“It was therefore quite a slap in the face for both the CDC and the RDÉE to see this funding cut at this particular critical moment,” commented the president. He said the national Anglophone and Francophone co-op councils are developing a new collaboration strategy to try to secure new funding from another department.

“However, even if no new funding is announced for the development of co-ops, the RDÉE will continue to do everything it can to support the development of new co-operatives since the co-op model remains an option of choice in community economic development,” he promised.


The president, as well as Gary Doucette who was the interim executive director at the end of the fiscal year, highlighted several other great partnerships that have been developed over the past year. Alliances have been struck, among others, with:

  • Canadian Parents for French PEI for the organization of career fairs for Grade 9 immersion and French students and a forum for Anglophone entrepreneurs about the advantages of offering bilingual services;
  • Rural Actions Centres of PEI to help provide services in French throughout the Island and, in the case of the Wellington centre, to jointly organize events;
  • The Université Sainte-Anne of Nova Scotia and the three other Atlantic Canadian RDÉEs for the implementation of the Connect Atlantic project, which included an entrepreneurial survey, the organization of an Atlantic forum on the knowledge economy and, soon, the development of an online toolbox for entrepreneurs.


In these uncertain economic times, which are bringing about substantial funding cuts to various economic development organizations (including the CDC, ProfitLearn PEI, the Baie Acadienne Development Corporation and many others), the RDÉE is remaining optimistic for its future. Its core funding is guaranteed until the end of March 2013. As is the case with many other organizations from the Canadian francophone community, the RDÉE funding comes from a five-year federal strategy known as the Roadmap for Canada’s Linguistic Duality, which wraps up next spring.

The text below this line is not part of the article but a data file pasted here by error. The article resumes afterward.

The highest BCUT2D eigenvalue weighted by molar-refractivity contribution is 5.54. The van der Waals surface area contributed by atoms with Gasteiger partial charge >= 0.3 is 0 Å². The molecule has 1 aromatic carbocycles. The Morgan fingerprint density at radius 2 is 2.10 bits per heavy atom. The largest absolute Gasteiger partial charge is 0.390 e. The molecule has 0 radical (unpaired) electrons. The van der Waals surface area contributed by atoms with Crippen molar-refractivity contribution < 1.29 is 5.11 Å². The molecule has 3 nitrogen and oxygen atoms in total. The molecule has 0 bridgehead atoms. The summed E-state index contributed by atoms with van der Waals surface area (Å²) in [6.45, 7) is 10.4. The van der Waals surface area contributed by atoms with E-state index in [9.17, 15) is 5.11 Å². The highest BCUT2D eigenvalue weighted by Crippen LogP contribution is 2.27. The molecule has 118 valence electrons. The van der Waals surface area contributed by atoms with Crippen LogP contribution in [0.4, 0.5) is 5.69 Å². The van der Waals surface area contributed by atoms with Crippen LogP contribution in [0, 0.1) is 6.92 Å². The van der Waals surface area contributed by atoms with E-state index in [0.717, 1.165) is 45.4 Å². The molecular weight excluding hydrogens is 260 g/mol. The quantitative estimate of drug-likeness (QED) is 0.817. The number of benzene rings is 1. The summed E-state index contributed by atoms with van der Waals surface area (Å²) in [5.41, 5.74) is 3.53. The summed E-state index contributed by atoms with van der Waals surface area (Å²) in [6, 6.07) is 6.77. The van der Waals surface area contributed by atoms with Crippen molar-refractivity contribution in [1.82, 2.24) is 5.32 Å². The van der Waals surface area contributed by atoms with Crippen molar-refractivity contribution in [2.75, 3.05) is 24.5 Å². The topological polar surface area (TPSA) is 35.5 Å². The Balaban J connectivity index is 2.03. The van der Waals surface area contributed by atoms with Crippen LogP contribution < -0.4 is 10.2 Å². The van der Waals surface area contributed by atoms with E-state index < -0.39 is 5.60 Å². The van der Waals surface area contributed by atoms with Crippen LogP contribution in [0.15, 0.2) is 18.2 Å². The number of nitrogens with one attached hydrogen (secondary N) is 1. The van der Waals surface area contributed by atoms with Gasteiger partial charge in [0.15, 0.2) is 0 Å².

The federal ministers are openly talking about renewing the Roadmap. It remains to be seen if and how that is going to translate into dollars and cents.

“The federal government appears to be quite satisfied with the concrete results that the RDÉEs are generating with the money they get every year, so we’re cautiously confident about our future,” concluded the president.

All those wishing to obtain a copy of the RDÉE’s voluminous annual report of activities may download it from


CUTLINE: RDÉE Prince Edward Island Inc. recently marked the end of its second year as an independent entity during its annual meeting in Summerside. Reviewing the annual report are, from left, re-elected vice-president Jeannette Arsenault, re-elected president Martin Marcoux, new interim executive director Bonnie Gallant, new board member Nancy Clement from the PEI Association of Newcomers to Canada, and new executive committee member Donald DesRoches from the Collège Acadie Î.-P.-É.

For more information:

Martin Marcoux
RDÉE Prince Edward Island Inc.

Gary Doucette
Assistant executive director
RDÉE Prince Edward Island Inc.